Thornburg Mortgage Going Bankrupt, Will Shut Down

NEW YORK (Reuters) – Thornburg Mortgage Inc (THMR.PK) said it plans to file for Chapter 11 bankruptcy protection and go out of business, making the provider of “jumbo” mortgage loans one of the largest casualties of the nation’s housing slump and credit crisis.

The Santa Fe, New Mexico-based company had specialized in making mortgages larger than $417,000 to borrowers with good credit. Thornburg has struggled with liquidity problems since the summer of 2007, when the value of mortgages on its balance sheet began to fall, and later suffered a series of margin calls from its creditors.

“It was caught up in the credit crisis like everyone else,” said Christine Myatt, a partner and bankruptcy specialist at the law firm Nexsen Pruet in Greensboro, North Carolina. “It is better to go through Chapter 11 liquidation rater than Chapter 7 because it allows asset sales over a period of time rather than a forced sale right now.”

Thornburg said creditors including Citigroup Inc (C.N), Credit Suisse Group AG (CSGN.VX), JPMorgan Chase & Co (JPM.N), Royal Bank of Scotland Group Plc (RBS.L) and UBS AG (UBSN.VX) plan this month to seize and sell their collateral, using proceeds to reduce amounts Thornburg owes. The company said it also plans to transfer its mortgage servicing rights to these creditors.

In addition, Thornburg intends to sell its other assets, with the help of the restructuring firm Houlihan Lokey Howard & Zukin Capital Inc. It will also not make an interest payment due March 31 on senior subordinated notes maturing in 2015.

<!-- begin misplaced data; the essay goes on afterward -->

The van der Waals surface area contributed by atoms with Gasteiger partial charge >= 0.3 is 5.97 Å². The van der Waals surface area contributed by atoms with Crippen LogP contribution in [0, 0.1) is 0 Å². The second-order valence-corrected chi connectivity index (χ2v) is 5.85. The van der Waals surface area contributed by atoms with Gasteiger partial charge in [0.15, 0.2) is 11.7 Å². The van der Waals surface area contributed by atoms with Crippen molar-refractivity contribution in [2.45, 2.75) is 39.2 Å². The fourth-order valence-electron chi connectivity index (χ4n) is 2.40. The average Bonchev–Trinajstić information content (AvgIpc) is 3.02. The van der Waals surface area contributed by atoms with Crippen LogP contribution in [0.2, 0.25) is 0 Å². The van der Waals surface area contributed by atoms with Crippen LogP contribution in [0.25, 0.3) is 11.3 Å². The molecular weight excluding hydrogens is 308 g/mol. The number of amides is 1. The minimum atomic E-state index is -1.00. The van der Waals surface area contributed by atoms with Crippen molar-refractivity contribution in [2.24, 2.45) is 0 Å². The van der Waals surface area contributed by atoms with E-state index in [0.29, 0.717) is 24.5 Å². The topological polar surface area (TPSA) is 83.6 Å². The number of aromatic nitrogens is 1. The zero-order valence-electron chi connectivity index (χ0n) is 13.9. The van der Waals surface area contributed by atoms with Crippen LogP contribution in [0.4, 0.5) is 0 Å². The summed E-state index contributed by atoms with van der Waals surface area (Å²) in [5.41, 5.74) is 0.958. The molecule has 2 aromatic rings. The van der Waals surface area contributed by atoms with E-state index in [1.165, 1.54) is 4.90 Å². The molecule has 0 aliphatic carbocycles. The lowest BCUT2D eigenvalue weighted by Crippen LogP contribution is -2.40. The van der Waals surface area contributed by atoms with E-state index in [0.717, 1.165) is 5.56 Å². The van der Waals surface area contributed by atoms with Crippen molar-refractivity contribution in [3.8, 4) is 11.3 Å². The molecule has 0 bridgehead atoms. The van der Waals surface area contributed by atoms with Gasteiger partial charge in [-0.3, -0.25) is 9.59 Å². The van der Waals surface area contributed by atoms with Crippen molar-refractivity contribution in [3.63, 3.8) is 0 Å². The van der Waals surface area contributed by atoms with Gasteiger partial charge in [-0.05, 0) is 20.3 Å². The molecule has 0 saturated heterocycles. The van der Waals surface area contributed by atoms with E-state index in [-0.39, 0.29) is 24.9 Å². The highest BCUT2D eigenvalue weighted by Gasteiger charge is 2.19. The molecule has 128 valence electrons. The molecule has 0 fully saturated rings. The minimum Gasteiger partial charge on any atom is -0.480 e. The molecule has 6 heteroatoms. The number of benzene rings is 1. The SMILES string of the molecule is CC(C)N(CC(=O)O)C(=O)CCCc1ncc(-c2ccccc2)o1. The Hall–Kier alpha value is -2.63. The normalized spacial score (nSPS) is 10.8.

“Our dissolution was created by one issue, the inability to support the equity (margin) requirements for financing our mortgage securities portfolio, given the continued decline in mortgage-backed securities prices,” Chief Executive Larry Goldstone said in a statement.

In a November regulatory filing, Thornburg said it lost $2.75 billion, or $85.71 per share, in the first nine months of 2008. It ended September with $25.4 billion of adjustable-rate mortgage assets on its balance sheet.


Myatt said Thornburg might find asset buyers from participants in an Obama administration program announced last month to provide financing for private investors to buy assets, with the government shouldering much of the risk.

“Any competitor, including large banks, could come in,” she said. “We’re not seeing a lot of play in private equity and hedge funds, but when we see asset values bottom, we could see them start to come back in as well.”

In March 2008, Thornburg had arranged a $1.35 billion bailout from distressed debt investor MatlinPatterson Global Advisors LLC and other investors. MatlinPatterson last month surrendered all 120.8 million of its Thornburg shares.

Thornburg said the asset manager Thornburg Investment Management is a separate entity unaffected by the planned bankruptcy. Both businesses are chaired by Garrett Thornburg.

Shares of Thornburg were down 3.4 cents at 1.6 cents in morning trading on the Pink Sheets. The shares will likely be worth zero in a bankruptcy.

(Reporting by Jonathan Stempel; editing by John Wallace and Tim Dobbyn)